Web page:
Obama Says Drill, Baby, Drill!

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The Obama administration's plan to expand domestic offshore drilling for oil and gas is, of course, far more nuanced than the familiar Republican campaign slogan.

Areas that will be opened to exploration include part of the Atlantic seaboard, running from Delaware down to central Florida. The permitted portion of the Gulf of Mexico will be expanded eastward, while maintaining a 125-mile buffer from the Alabama and Florida coast. Finally, parts of the Chukchi Sea and Beaufort Sea offshore Alaska will also be fair game, following detailed studies.

The Northeast coast, from Maine down to New Jersey, will remain off limits, as will the entire Pacific coast. As a resident of California, whose fiscal situation is downright depressing, I find that latter exemption to be indefensible. My surfer friends would probably disagree.

It seems there is enough in the proposal unveiled today to make everyone a little unhappy, no matter what his or her position on offshore drilling. You would think that a political compromise such as this would seek the opposite -- to make everyone at least a little happy -- but that's just not possible, given the hard lines that have been drawn in this debate. Environmental groups and oil lobbying groups are both professionally petulant pains in the posterior, always ready with an over-the-top outcry when something doesn't go 100% their way.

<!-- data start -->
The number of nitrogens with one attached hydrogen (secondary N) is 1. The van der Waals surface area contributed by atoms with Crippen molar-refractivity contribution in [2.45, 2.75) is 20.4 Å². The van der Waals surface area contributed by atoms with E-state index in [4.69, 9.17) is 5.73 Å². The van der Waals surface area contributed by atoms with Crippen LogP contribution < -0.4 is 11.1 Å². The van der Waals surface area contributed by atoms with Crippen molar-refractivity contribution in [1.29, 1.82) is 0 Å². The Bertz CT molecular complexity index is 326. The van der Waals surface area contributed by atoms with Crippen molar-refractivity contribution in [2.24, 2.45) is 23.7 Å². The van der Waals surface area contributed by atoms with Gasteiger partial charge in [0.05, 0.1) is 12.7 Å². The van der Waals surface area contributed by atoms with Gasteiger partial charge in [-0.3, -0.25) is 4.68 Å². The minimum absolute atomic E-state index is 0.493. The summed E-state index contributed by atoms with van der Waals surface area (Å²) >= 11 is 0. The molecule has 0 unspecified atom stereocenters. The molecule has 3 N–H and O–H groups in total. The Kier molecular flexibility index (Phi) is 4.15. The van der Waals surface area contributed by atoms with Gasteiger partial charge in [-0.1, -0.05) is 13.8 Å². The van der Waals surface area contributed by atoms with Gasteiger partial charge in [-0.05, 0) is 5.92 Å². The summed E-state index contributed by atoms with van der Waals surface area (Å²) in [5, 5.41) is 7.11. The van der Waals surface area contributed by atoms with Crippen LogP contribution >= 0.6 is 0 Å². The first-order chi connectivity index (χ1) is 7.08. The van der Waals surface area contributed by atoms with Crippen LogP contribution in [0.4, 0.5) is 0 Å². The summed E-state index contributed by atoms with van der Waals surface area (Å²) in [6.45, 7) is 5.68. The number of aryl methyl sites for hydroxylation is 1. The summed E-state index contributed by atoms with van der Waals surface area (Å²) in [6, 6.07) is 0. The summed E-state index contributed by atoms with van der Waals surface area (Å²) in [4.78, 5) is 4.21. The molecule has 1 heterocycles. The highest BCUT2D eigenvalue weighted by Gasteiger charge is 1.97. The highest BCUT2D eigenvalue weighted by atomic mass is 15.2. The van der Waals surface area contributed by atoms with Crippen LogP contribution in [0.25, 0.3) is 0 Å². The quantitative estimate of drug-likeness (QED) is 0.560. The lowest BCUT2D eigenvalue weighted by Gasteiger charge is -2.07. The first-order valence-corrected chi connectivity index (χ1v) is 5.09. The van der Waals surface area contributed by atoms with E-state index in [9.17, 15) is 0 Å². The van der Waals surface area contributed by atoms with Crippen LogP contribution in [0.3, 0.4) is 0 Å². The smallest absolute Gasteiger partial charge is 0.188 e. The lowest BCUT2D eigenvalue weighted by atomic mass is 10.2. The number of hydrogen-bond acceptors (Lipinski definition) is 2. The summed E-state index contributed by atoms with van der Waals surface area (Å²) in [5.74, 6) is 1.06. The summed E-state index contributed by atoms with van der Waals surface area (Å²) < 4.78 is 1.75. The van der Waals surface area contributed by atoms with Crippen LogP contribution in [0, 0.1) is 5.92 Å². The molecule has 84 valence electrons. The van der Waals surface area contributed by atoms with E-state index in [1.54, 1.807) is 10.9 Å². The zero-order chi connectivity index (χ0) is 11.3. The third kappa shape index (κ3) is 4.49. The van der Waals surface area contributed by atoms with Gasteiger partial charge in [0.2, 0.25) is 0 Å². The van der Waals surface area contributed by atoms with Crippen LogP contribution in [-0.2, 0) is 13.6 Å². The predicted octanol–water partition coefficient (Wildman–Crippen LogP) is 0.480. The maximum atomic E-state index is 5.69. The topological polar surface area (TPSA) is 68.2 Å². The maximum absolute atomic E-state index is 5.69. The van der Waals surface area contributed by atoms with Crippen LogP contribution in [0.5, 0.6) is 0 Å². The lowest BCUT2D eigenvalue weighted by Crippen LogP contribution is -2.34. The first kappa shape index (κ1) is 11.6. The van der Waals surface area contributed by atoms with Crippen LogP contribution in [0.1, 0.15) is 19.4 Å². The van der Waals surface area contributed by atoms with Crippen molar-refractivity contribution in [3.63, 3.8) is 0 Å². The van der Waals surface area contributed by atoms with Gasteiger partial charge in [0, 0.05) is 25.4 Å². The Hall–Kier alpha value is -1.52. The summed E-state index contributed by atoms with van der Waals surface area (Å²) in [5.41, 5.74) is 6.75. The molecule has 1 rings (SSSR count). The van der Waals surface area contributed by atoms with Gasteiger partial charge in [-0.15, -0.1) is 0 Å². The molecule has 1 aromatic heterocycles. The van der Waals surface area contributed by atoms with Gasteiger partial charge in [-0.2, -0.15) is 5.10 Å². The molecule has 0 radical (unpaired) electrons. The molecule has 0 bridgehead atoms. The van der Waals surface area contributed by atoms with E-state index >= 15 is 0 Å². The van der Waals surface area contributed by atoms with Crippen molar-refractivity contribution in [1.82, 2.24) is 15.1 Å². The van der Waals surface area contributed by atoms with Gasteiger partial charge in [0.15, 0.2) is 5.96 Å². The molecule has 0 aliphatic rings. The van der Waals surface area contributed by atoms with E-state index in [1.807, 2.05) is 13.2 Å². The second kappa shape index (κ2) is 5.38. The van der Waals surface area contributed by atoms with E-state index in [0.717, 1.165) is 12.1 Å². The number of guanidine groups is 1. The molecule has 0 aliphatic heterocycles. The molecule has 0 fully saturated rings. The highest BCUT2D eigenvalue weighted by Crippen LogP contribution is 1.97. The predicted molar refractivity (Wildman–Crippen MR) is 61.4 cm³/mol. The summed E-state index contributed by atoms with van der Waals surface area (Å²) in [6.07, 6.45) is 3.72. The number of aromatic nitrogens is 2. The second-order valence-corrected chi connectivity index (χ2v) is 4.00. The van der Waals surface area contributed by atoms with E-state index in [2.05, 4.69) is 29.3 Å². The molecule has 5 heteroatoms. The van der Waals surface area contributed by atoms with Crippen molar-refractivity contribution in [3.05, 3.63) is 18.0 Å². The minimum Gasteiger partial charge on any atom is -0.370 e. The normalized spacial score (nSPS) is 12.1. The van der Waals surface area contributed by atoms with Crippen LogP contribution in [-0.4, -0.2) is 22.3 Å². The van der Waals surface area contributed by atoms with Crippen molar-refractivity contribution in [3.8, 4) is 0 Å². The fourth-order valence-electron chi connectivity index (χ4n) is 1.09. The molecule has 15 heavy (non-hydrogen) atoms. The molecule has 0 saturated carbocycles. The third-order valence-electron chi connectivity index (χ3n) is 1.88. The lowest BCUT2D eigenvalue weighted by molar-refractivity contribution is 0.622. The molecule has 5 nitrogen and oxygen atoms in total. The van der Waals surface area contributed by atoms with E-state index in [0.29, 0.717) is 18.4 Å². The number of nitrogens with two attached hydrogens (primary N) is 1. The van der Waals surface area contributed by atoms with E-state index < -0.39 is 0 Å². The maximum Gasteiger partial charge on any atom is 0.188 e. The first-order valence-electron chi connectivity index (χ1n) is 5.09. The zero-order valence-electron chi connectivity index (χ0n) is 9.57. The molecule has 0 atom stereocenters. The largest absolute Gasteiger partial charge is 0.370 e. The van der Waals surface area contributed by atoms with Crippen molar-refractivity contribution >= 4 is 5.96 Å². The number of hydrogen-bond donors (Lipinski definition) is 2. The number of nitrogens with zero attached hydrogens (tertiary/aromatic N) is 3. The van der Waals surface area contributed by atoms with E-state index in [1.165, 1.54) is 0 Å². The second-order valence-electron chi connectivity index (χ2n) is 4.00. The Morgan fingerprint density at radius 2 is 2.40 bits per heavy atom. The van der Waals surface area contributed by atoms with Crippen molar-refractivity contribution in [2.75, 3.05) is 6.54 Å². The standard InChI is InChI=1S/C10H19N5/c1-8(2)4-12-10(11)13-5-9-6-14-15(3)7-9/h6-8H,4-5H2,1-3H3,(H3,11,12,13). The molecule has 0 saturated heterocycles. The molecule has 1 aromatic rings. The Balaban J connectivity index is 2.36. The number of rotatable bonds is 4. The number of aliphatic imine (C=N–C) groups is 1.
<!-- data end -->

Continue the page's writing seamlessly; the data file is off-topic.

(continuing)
As far as energy security goes, we're not going to see any incremental oil and gas production anytime soon as a result of this new drilling plan, but that's no reason not to get started. If Royal Dutch Shell (NYSE: RDS-A  ) ally Codexis or ExxonMobil (NYSE: XOM  ) partner Synthetic Genomics finds a cost-competitive oil alternative in the next few years, we can always scrap these drilling plans. If we're stuck with hydrocarbons for decades to come, as I believe we will be, then we'll have a great need for this incremental oil, and we'll be glad we didn't wait for oil to spike to $150 before getting off our duffs.

Let's get to the investment angle here. Who are the big winners under this proposal, and who gets a raw deal?

Well, those with an eye cast to the California coastline, like Venoco and Plains Exploration & Production (NYSE: PXP  ) have little to celebrate. Gulf of Mexico explorers like Chevron (NYSE: CVX  ) and Mariner Energy will get an expanded opportunity, though I'm not sure anyone has really been chomping at the bit to push eastward.